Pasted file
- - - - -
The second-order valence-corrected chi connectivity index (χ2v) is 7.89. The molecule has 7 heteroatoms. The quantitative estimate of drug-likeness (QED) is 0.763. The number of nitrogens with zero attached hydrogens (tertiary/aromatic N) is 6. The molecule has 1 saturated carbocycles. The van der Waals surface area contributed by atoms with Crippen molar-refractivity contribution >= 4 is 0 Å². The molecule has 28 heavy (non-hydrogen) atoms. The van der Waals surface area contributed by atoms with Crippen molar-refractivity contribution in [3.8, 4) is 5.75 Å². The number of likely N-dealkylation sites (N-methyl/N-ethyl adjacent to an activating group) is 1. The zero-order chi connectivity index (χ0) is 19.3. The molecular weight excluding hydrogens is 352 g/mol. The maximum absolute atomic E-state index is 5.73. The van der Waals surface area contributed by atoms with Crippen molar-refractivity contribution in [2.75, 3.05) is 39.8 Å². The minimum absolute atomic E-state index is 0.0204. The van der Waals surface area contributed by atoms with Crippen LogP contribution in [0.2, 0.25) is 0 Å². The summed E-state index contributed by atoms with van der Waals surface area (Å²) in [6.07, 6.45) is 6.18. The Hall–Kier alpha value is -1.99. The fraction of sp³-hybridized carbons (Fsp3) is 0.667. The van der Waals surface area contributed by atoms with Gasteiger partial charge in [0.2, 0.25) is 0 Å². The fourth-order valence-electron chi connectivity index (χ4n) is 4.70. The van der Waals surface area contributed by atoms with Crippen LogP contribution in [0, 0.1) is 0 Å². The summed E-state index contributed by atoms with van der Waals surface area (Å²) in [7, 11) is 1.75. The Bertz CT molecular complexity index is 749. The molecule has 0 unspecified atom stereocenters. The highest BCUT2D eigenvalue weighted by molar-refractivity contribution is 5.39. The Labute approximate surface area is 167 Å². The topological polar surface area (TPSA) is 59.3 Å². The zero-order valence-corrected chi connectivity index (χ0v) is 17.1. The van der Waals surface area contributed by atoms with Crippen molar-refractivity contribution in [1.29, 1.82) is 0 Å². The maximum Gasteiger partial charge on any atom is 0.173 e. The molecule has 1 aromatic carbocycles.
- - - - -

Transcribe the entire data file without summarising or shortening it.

The second-order valence-corrected chi connectivity index (χ2v) is 7.89. The molecule has 7 heteroatoms. The quantitative estimate of drug-likeness (QED) is 0.763. The number of nitrogens with zero attached hydrogens (tertiary/aromatic N) is 6. The molecule has 1 saturated carbocycles. The van der Waals surface area contributed by atoms with Crippen molar-refractivity contribution >= 4 is 0 Å². The molecule has 28 heavy (non-hydrogen) atoms. The van der Waals surface area contributed by atoms with Crippen molar-refractivity contribution in [3.8, 4) is 5.75 Å². The number of likely N-dealkylation sites (N-methyl/N-ethyl adjacent to an activating group) is 1. The zero-order chi connectivity index (χ0) is 19.3. The molecular weight excluding hydrogens is 352 g/mol. The maximum absolute atomic E-state index is 5.73. The van der Waals surface area contributed by atoms with Crippen molar-refractivity contribution in [2.75, 3.05) is 39.8 Å². The minimum absolute atomic E-state index is 0.0204. The van der Waals surface area contributed by atoms with Crippen LogP contribution in [0.2, 0.25) is 0 Å². The summed E-state index contributed by atoms with van der Waals surface area (Å²) in [6.07, 6.45) is 6.18. The Hall–Kier alpha value is -1.99. The fraction of sp³-hybridized carbons (Fsp3) is 0.667. The van der Waals surface area contributed by atoms with Gasteiger partial charge in [0.2, 0.25) is 0 Å². The fourth-order valence-electron chi connectivity index (χ4n) is 4.70. The van der Waals surface area contributed by atoms with Crippen LogP contribution in [0, 0.1) is 0 Å². The summed E-state index contributed by atoms with van der Waals surface area (Å²) in [7, 11) is 1.75. The Bertz CT molecular complexity index is 749. The molecule has 0 unspecified atom stereocenters. The highest BCUT2D eigenvalue weighted by molar-refractivity contribution is 5.39. The Labute approximate surface area is 167 Å². The topological polar surface area (TPSA) is 59.3 Å². The zero-order valence-corrected chi connectivity index (χ0v) is 17.1. The van der Waals surface area contributed by atoms with Crippen molar-refractivity contribution in [1.29, 1.82) is 0 Å². The maximum Gasteiger partial charge on any atom is 0.173 e. The molecule has 1 aromatic carbocycles.